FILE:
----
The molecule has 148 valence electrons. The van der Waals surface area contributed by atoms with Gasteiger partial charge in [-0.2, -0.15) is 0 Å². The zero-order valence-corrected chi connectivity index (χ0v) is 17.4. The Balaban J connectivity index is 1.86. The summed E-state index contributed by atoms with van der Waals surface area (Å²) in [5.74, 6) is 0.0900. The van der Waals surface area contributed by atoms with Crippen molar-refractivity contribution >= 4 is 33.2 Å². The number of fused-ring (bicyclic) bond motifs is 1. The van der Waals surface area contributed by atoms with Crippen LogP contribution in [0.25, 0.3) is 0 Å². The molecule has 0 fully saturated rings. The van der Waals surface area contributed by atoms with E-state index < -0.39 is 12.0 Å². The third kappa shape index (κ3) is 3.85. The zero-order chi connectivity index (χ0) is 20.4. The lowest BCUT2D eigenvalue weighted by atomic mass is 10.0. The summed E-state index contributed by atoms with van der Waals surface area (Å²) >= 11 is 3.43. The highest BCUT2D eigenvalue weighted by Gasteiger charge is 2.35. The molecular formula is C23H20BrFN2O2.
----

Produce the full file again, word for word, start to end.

The molecule has 148 valence electrons. The van der Waals surface area contributed by atoms with Gasteiger partial charge in [-0.2, -0.15) is 0 Å². The zero-order valence-corrected chi connectivity index (χ0v) is 17.4. The Balaban J connectivity index is 1.86. The summed E-state index contributed by atoms with van der Waals surface area (Å²) in [5.74, 6) is 0.0900. The van der Waals surface area contributed by atoms with Crippen molar-refractivity contribution >= 4 is 33.2 Å². The number of fused-ring (bicyclic) bond motifs is 1. The van der Waals surface area contributed by atoms with Crippen LogP contribution in [0.25, 0.3) is 0 Å². The molecule has 0 fully saturated rings. The van der Waals surface area contributed by atoms with E-state index < -0.39 is 12.0 Å². The third kappa shape index (κ3) is 3.85. The zero-order chi connectivity index (χ0) is 20.4. The lowest BCUT2D eigenvalue weighted by atomic mass is 10.0. The summed E-state index contributed by atoms with van der Waals surface area (Å²) >= 11 is 3.43. The highest BCUT2D eigenvalue weighted by Gasteiger charge is 2.35. The molecular formula is C23H20BrFN2O2.